From Bill Ayers: William John Thomas Mitchell—a.k.a. W.J.T. Mitchell—is the Gaylord Donnelley Distinguished Service Professor of English and Art History at the University of Chicago, renowned editor of Critical Inquiry, and widely recognized as a leading force in visual theory. Tom is an intrepid risk-taker. He brings fresh enthusiasms and an active curiosity to every class and to each encounter. Never routine, never on auto-pilot—each experience becomes in his gaze a happening all its own.
By Bill Ayers | And then they arrived. Let the rumpus begin! Spirited greetings and introductions all around, laughter at the improbability of the whole thing, a ﬂurry of separate conversations as wine was poured and glasses lifted. I proposed a toast to Tucker, thanking him for his generous gift to the Public Square and reminding everyone that this was a dinner party, not an interview or a performance (of course, dinner is always a performance, and this one more than most). Then they were seated at the table, ﬁrst course served.
By Bill Ayers Photo credit: Eduardo Montes-Bradley This blog post appeared originally in Critical Inquiry. Last year my students—Chicago teachers and teachers-to-be, educators from a range of backgrounds and experiences and orientations—all read The Beautiful Struggle. I’d put Ta-Nehisi Coates’...
Since nothing beats getting cozy and having some quality time with a new paperback, we put together a list of seven recent releases that you can lose yourself in as the weather turns cold.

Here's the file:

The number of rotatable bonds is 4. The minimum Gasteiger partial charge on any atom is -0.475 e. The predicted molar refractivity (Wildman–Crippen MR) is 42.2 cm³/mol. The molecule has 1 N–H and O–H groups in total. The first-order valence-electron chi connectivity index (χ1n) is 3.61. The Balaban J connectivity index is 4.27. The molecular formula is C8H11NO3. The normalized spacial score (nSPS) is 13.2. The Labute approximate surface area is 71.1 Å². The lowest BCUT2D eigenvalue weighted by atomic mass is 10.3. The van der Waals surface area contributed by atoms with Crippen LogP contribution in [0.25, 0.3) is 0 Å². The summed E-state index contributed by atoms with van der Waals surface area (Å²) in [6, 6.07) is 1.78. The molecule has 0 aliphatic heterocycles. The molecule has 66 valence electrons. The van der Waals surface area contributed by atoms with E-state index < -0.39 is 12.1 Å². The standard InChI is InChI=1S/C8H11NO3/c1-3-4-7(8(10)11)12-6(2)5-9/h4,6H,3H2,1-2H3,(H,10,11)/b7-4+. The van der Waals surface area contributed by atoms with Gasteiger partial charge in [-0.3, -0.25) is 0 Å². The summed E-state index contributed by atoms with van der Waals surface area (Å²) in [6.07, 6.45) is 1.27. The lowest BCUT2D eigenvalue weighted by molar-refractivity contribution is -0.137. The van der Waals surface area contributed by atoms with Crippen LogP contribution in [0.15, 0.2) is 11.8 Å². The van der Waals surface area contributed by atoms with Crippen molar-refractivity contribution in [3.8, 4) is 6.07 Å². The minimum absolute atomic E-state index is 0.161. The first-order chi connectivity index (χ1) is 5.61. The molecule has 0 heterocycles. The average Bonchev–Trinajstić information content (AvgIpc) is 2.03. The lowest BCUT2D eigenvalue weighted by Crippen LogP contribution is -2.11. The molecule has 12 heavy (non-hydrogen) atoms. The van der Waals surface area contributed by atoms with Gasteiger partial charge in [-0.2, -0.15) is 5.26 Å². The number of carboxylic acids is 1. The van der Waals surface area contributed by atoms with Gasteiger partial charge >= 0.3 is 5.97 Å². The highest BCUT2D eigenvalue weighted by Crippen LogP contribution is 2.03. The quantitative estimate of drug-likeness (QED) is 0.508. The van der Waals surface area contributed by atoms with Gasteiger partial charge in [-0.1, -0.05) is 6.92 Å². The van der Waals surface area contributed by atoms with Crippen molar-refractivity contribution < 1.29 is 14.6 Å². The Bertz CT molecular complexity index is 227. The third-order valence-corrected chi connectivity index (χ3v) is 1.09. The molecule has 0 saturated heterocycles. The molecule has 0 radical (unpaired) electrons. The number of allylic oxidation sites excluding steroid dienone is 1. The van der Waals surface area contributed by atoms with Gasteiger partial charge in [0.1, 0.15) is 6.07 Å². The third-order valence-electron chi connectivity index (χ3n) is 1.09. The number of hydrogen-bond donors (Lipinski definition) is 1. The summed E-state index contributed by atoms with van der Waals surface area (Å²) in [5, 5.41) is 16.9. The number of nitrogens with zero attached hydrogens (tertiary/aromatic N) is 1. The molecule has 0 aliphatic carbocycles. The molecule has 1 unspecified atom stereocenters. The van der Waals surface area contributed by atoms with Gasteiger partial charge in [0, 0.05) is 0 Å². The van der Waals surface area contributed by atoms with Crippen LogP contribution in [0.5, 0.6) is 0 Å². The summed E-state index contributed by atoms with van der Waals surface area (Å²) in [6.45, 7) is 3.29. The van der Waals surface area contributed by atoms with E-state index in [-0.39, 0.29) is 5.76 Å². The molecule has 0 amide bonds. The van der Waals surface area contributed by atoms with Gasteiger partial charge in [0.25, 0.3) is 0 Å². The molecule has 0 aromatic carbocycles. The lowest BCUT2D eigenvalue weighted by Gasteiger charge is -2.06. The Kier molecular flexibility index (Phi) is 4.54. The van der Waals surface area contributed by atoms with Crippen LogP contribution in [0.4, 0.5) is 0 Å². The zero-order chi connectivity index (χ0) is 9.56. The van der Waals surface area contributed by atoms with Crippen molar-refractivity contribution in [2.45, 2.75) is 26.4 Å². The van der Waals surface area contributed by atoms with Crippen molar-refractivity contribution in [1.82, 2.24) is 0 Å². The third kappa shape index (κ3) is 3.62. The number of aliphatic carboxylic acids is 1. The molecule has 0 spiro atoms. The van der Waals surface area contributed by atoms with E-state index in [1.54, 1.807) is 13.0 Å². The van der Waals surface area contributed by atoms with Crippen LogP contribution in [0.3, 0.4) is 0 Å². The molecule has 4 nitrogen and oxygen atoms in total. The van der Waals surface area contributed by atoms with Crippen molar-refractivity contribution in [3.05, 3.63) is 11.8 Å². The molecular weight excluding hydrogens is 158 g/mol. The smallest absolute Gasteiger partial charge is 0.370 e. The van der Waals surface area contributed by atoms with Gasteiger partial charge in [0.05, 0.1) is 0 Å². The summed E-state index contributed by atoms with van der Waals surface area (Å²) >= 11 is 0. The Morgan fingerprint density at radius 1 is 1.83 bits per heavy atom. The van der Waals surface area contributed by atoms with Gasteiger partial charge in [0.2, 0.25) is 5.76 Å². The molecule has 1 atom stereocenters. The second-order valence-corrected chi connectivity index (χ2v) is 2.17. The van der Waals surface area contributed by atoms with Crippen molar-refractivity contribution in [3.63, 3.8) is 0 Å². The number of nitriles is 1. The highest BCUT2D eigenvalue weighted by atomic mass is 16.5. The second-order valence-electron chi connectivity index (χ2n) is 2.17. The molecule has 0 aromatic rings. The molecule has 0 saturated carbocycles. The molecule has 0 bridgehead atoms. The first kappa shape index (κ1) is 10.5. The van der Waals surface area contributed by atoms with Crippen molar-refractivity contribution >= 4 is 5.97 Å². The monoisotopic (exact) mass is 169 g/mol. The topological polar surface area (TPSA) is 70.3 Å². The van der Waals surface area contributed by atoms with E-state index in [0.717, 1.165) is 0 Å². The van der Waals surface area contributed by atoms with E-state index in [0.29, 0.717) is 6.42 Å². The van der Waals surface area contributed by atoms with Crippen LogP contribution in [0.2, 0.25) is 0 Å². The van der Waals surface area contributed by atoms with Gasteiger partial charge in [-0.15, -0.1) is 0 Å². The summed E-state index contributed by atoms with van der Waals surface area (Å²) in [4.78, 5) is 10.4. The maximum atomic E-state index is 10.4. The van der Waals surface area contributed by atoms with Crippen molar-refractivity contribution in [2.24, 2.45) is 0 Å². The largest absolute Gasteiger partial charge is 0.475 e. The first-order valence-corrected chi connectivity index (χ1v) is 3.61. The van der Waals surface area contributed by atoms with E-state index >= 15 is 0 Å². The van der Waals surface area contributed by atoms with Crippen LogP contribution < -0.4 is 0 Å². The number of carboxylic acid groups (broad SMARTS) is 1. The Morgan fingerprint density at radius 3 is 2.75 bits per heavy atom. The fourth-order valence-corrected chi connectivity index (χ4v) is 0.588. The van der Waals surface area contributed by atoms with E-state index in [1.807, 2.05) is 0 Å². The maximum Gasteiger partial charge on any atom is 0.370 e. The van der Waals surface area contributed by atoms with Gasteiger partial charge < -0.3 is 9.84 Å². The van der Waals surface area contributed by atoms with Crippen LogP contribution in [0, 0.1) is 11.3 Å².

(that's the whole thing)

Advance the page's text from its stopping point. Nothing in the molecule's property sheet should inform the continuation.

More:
In an excerpt from the prologue to PUBLIC ENEMY, Bill Ayers tells the story of how he came to play an unlikely yet prominent role in the 2008 presidential election.
Beacon authors offer a forceful rebuke to the bombardment and occupation of Gaza as a path to long-term regional stability.
Beacon's Director, Helene Atwan, fondly remembers last month's Miami Book Fair and all the great writers—and food and drinks—she encountered there.
The Broadside's official guide to Beacon's annual holiday sale. Save 20% off everything at www.beacon.org with promo code GIFT20, including titles by Richard Blanco, Lauren Slater, Mike O'Connor, Jeanne Theoharis, Rodger Streitmatter and Bill Ayers.
In this sequel to Fugitive Days, Bill Ayers charts his life after the Weather Underground, when he becomes the GOP’s flaunted “domestic terrorist,” a “public enemy.”
Bill Ayers argues that in the Atlanta Public Schools cheating scandal, the real problem is standardized testing.
William Ayers' memoir of life in the Weather Underground is now available in audiobook.
In Obama's second term, Bill Ayers hopes that he will change course on education.
Bill and Rick Ayers call on us to show our teachers appreciation by helping them do what they do best.
William Ayers looks at how we can envision education as something other than just a commodity, and to teach for a democratic society.
A First Amendment win in Wyoming, as a federal judge orders that William Ayers finally be allowed to speak.